These stairs were probably removed to discourage scrapping and graffiti. Ask me if it worked.
One of my favorite signs. I imagine something like this happened when it was put up: “Wow, that’s a big sign.” “Yeah, you’re going to be putting it up in the elevator at the service door.” “Have you thought of may locking the door?” “What?” “You know, lock it so that there’s no risk, sign aside, of us going through and falling to our death.” “Shut up and just install the damn sign.”
2005. Flavored beers are still popular. The flavor concentrates were stored in this bank of fridges.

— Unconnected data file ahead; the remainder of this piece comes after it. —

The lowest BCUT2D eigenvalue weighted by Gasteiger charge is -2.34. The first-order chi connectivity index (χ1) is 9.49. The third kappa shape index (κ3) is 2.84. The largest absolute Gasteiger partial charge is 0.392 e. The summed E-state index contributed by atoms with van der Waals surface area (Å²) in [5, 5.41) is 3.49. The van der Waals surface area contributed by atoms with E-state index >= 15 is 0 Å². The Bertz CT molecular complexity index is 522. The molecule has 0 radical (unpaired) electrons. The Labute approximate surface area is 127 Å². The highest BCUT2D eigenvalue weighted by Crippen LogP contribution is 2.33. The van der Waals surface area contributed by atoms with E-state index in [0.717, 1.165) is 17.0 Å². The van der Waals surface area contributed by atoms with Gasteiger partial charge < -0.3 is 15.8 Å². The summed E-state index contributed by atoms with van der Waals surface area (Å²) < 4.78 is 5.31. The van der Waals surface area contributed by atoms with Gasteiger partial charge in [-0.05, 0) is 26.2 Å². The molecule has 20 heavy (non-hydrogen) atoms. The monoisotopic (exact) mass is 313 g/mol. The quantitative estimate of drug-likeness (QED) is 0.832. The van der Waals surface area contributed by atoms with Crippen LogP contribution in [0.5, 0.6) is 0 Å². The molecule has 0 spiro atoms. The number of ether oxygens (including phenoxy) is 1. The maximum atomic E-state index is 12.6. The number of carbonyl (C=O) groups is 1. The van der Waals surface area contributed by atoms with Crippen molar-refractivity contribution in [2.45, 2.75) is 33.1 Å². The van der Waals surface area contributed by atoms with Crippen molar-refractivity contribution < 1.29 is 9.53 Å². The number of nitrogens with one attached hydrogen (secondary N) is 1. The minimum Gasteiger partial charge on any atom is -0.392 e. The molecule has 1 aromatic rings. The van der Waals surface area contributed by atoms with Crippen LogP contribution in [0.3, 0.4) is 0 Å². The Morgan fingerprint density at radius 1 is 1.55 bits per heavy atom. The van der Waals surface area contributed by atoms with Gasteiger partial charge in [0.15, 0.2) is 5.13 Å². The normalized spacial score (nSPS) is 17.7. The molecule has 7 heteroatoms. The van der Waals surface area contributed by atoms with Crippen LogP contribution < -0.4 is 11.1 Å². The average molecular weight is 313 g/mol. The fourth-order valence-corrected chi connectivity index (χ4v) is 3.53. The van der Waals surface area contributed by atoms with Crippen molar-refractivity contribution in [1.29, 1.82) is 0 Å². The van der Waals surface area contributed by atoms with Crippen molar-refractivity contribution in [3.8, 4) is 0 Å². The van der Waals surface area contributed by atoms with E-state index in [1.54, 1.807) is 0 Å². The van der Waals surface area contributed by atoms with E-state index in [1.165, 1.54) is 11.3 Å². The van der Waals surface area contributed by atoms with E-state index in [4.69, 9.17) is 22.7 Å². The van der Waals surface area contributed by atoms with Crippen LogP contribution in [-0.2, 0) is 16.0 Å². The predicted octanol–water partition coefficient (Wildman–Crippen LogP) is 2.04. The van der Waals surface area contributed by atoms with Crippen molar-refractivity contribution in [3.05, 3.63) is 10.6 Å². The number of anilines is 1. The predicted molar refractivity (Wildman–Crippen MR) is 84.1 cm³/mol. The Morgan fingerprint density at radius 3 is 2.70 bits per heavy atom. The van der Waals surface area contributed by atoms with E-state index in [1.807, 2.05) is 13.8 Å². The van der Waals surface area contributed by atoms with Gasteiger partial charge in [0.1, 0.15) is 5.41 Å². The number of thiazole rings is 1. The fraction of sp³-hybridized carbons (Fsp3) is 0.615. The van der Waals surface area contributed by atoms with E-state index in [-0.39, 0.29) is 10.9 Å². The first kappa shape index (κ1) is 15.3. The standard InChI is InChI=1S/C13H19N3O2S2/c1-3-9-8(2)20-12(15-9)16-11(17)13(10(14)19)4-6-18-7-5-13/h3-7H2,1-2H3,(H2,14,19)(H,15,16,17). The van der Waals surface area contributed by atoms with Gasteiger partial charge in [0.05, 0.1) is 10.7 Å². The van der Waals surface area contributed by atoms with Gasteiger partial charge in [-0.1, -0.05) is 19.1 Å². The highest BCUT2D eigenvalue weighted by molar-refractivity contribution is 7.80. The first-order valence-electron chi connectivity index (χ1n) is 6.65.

The walkway to the end of the dock is elevated, so one walks above the trees and bushes growing in the rotting taconite pellets that have collected over the years.
The elevator works on gravity… this is where a conveyor belt was to move the grain toward the main elevator to be loaded into ships.
The conveyorway between the on-site grain elevator and mill.
Looking out at the town water tower (which I love) from the sugar mill (which I also love).
This machine was last overhauled in February 1955, and last turned out Crepe silk, probably dress material.
Zachary Taylor’s very own Scottish castle, spring-side in the Kentucky backcountry. Boarded and waiting, but in surprisingly good condition, considering the decades. I especially love the tower on the right side of the frame.